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Mediation Blog

Topic: Parents | 25 post(s).

May 14, 2019 -   One of the aspects of divorce is the creation of “blended families” when there is remarriage afterwards that includes step-mothers, step-fathers, step-children, step-siblings, step-grandparents, etc. Navigating these new relationships can be awkward, but the lives of you and your children can be enriched by keeping an open mind with regard to new significant others as this video attests. [...]

February 27, 2018 - {3:48 minutes to read} In New York, we refer to “joint legal custody” as joint decision making in which neither parent has a superior right to make decisions for the children. It sounds reasonable, and most parents agree to joint decision making without much thought. But then I ask “What do you think will happen if you can’t agree upon a major decision?” A large percentage of my clients believe that they will not have any substantial confl [...]

February 15, 2018 - {1:00 minute to read} My colleagues, Dr. Jeff Zimmerman and Dr. Lauren Behrman, posted an article on how your children may pick up on the negative communication between you and your spouse/ex-spouse, even if you do not. The article reminds us that all communication in front of children, both verbal and nonverbal, has an impact on them. I’m also heartened that Jeff and Lauren propose practicing mindfulness to help parents transform unhealthy practices into healthy [...]

January 31, 2018 - {3:48 minutes to read} While the New York Child Support Standards Act (CSSA) is not perfect, it does provide a sensible framework for addressing the indirect expenses that a parent experiences. These indirect expenses are the most difficult to calculate and the most difficult for the child support payor to understand. “I’m willing to pay 100% of my children's expenses for clothing, activities, medical insurance and expenses — why should I have to pay c [...]

August 2, 2017 - {4:24 minutes to read} Nesting is a shared parenting concept that allows the children to stay in the marital home while the parents go back and forth. The idea is that the children will be able to remain in one familiar place, have no concerns about where they are on what day or what they need to take with them. Typically, parents who choose this will be sharing time in the home with the children on an equal basis. To see if this might work for you, consider the followi [...]

July 6, 2017 - {3:06 minutes to read} In the previous part of this series, we looked at parental considerations in relation to a child’s college education. In this final post, we will discuss the child’s role with regard to their college education and any credits against child support. Should there be a contribution from the child? Do you believe that the child should be responsible to pay for part of college, through loans or otherwise? This has both philosophical (shou [...]

June 21, 2017 - {3:18 minutes to read} In Part 1 of this series, we looked at parental considerations in relation to a child’s college education. In Part 2, we will define typical college expenses and look at limits on what a parent will contribute. How do you define “college expenses? Is it just tuition, room and board, or do you want to consider other typical expenses that will be due? In addition to tuition and room and board, most parents include a provision to share: [...]

June 5, 2017 - {4:00 minutes to read} Certain children’s expenses must be paid in addition to child support, according to the child support statute: medical insurance premiums, unreimbursed medical expenses and child care expenses. These are mandatory add-ons. Then, there are expenses that may be ordered at or in the Court’s discretion, including post-secondary educational expenses. The Court will consider the parties’ circumstances and what is in the best interest o [...]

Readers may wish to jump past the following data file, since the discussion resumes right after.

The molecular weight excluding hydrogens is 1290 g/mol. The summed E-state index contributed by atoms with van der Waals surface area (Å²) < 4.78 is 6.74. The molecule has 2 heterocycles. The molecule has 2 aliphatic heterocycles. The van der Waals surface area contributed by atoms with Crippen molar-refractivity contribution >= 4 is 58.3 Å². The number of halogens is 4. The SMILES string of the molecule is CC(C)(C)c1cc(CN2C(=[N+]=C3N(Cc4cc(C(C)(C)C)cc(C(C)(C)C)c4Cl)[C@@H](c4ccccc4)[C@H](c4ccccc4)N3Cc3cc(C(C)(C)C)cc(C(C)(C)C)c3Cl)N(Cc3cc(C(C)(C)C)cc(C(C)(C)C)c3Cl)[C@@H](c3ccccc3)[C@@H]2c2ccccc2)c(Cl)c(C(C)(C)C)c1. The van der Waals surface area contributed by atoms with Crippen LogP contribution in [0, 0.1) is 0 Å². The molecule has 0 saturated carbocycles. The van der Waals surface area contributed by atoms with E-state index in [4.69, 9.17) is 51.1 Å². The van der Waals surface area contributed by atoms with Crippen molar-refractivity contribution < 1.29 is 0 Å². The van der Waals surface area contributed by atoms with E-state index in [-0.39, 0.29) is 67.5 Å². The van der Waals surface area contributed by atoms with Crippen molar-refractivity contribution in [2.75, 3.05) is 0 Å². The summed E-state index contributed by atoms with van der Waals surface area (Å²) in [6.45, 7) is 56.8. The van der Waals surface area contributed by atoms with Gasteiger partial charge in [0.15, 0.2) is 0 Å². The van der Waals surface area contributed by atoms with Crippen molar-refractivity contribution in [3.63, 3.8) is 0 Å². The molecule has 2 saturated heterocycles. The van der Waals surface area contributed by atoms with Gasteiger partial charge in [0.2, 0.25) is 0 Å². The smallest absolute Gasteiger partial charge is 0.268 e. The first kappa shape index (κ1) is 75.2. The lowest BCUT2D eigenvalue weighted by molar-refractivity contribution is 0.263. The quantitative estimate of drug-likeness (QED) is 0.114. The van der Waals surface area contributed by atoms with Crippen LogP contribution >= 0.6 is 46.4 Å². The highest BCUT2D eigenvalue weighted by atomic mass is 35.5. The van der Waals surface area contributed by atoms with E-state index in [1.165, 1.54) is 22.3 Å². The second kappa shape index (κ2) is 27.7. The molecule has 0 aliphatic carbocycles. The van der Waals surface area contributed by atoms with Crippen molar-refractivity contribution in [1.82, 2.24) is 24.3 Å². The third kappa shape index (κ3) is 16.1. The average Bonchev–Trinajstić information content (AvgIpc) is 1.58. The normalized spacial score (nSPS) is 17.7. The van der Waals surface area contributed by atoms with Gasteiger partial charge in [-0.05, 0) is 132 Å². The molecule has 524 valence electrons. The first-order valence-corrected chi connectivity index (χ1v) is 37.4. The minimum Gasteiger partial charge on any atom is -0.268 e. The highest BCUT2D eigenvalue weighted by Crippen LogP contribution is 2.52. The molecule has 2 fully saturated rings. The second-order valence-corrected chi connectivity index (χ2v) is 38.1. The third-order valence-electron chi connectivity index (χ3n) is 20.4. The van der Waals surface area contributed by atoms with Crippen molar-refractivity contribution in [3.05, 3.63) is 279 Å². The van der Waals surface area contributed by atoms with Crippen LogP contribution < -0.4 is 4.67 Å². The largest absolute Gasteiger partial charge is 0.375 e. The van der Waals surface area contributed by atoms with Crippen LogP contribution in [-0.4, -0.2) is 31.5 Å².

January 4, 2017 - {4:00 minutes to read} In New York, case law provides that when parents share equal physical custody of the children, the parent who earns more pays child support to the parent who earns less, based on the Child Support Standards Act.If there is a great disparity between their incomes, that might make sense. But if there is less than a substantial difference and both parents need to maintain a household for the children, applying the statute can put one parent in financi [...]

November 9, 2016 - {3.36 minutes to read} I try to avoid jargon when working with clients. When I’m not successful, it’s easy to spot by the looks on clients’ faces when they have no idea what I’m talking about. One of these is the phrase “add-ons to child support,” which I tend to use before offering an explanation. This is a very common phrase to professionals who work with separating parents. For the parents themselves, not so much. The basic child [...]

September 13, 2016 - {3:54 minutes to read} When I litigated, there were two times of year when I would receive quite a few calls from parents questioning a current or proposed parenting plan. The first was in December and centered around sharing the children during the holidays. The other, as the topic of this post indicates, was in September and centered around issues raised by the return to school. Just like those unhappy children who have to leave the freedom of summer for the restricti [...]

June 7, 2016 - {4:18 minutes to read} As Lesley Stahl was making the rounds on various talk shows, promoting her new book, Becoming Grandma, the Joys and Science of the New Grandparenting, I learned that the omnipresent Boomer generation has once again made its presence known and adopted its own version of being a grandparent. I was then inspired to do a little research—admittedly over the internet, so I am not attesting to complete accuracy. From my experience, though, what I f [...]

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